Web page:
If the transfer of equity is made as a result of an Order of the Court, then Insolvency Indemnity Insurance is not required. In other cases, where a property is being transferred at less than market value between joint owners, an Insolvency Act Indemnity Insurance policy may be required. This is something that that your conveyancer will check with Virgin This is because, if the outgoing party is made bankrupt in the future, their Trustee in Bankruptcy could argue that they had transferred the property in order to avoid their creditors and apply to the Court to have the transaction set aside. If this happens, it could affect your lender or a future buyer from you as they would lose the property and the lender may not get back
what they have loaned to you. The Insolvency Act Indemnity Insurance policy only protects
lenders such as Virgin or future buyers from you. If there is no mortgage and the outgoing owner is made bankrupt, there is a risk to you that you could lose your home if the transfer is set aside. The cost of the Insolvency Act Indemnity Insurance policy varies based on the market value of the property at the time of completion of the transfer of equity conveyancing.
If you do not keep up the payments on your mortgage with Virgin your property may be repossessed.
Preparing the Transfer of Equity with a Virgin Mortgage
When it comes to preparing the the Land Registry documents your conveyancer should in the ‘consideration’ panel choose the first option, if consideration is given; otherwise ignore the consideration panel altogether.
If Virgin is joining in the transfer to release someone from liability, put the release in the ‘additional provisions’ panel if someone is entering into a covenant relating to the charge, place it in the ‘additional provisions’ panel stamp duty land tax is not payable when there is no chargeable consideration for the transfer (Schedule 3, paragraph 1 of the Finance Act 2003). In the case of a transfer subject to a charge (even if the transfer is by way of gift) or if a property has been transferred for no value and there is an associated discharge, HMRC would view this as an assumption of an existing debt by the purchaser (Schedule 4, paragraph 8 of the Finance Act 2003) and stamp duty land tax may be payable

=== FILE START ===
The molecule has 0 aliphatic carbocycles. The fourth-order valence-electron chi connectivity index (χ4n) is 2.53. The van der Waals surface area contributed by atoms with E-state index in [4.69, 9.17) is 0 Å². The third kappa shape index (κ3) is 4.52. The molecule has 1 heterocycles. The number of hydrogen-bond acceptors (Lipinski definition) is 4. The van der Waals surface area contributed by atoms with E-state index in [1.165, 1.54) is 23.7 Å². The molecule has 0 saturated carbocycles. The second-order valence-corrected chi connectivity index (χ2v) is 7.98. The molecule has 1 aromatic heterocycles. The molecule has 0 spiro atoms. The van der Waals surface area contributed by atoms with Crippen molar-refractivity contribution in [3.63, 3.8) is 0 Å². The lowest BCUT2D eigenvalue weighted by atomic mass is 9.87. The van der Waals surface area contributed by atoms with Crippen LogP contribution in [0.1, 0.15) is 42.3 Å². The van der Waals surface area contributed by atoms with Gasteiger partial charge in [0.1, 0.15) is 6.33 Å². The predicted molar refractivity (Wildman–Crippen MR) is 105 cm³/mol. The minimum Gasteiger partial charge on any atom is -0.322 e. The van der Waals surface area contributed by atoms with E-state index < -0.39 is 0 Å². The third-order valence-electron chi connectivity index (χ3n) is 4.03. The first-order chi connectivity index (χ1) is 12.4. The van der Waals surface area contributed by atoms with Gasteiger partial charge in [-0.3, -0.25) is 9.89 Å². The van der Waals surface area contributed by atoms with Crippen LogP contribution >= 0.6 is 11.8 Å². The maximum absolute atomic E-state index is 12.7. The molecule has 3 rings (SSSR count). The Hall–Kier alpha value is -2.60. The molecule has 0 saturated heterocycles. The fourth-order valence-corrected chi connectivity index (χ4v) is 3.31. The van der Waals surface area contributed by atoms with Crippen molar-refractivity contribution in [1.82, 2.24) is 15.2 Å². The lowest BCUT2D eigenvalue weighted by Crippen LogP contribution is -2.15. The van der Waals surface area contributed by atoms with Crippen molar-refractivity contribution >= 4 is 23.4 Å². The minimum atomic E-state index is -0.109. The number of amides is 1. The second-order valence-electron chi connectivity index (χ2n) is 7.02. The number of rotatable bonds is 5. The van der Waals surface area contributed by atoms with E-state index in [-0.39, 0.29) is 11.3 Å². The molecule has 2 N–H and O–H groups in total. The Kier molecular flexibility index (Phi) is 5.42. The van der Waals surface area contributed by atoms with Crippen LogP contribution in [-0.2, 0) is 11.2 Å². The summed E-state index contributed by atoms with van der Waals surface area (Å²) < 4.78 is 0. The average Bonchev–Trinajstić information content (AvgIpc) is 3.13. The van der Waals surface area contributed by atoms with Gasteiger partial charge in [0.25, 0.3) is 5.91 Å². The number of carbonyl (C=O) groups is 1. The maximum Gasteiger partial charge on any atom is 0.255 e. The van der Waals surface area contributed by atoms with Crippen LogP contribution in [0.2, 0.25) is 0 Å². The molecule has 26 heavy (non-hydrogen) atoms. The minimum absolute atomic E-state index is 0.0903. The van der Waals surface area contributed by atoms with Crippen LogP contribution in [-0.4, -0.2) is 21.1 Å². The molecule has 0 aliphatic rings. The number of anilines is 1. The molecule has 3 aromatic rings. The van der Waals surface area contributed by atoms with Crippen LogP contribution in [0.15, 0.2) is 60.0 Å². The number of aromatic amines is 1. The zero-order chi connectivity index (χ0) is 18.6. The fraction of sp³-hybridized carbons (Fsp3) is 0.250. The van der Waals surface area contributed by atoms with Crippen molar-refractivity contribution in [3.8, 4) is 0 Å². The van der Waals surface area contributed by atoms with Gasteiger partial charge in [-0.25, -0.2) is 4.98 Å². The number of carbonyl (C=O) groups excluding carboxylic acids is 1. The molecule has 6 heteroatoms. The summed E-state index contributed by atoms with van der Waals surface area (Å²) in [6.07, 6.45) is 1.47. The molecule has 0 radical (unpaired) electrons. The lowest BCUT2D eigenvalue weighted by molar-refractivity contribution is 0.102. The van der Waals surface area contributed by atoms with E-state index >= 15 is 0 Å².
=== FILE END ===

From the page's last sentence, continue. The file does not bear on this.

if you wish you may state in the ‘additional provisions’ panel that ‘This transfer is made subject to a charge dated… in favour of…’
On form AP1, your lawyer should describe the transfer as ‘transfer of equity’ to assist Land Registry staff.
Information provided on this webpage is for general information and only applies to England and Wales. It should not be regarded as advice for members of the public who should contact their lawyer,mortgage broker, insurer and accountant for specific advice relating to transfer of equity. Whilst we endeavour to keep the information up to date and correct we do not make any representation or warranties of any kind about its completeness, accuracy, reliability or suitability. Any reliance you place on the information is strictly at your own risk. Lexsure will not be liable for any direct or indirect loss or damage arising out of or in connection with the use of this information.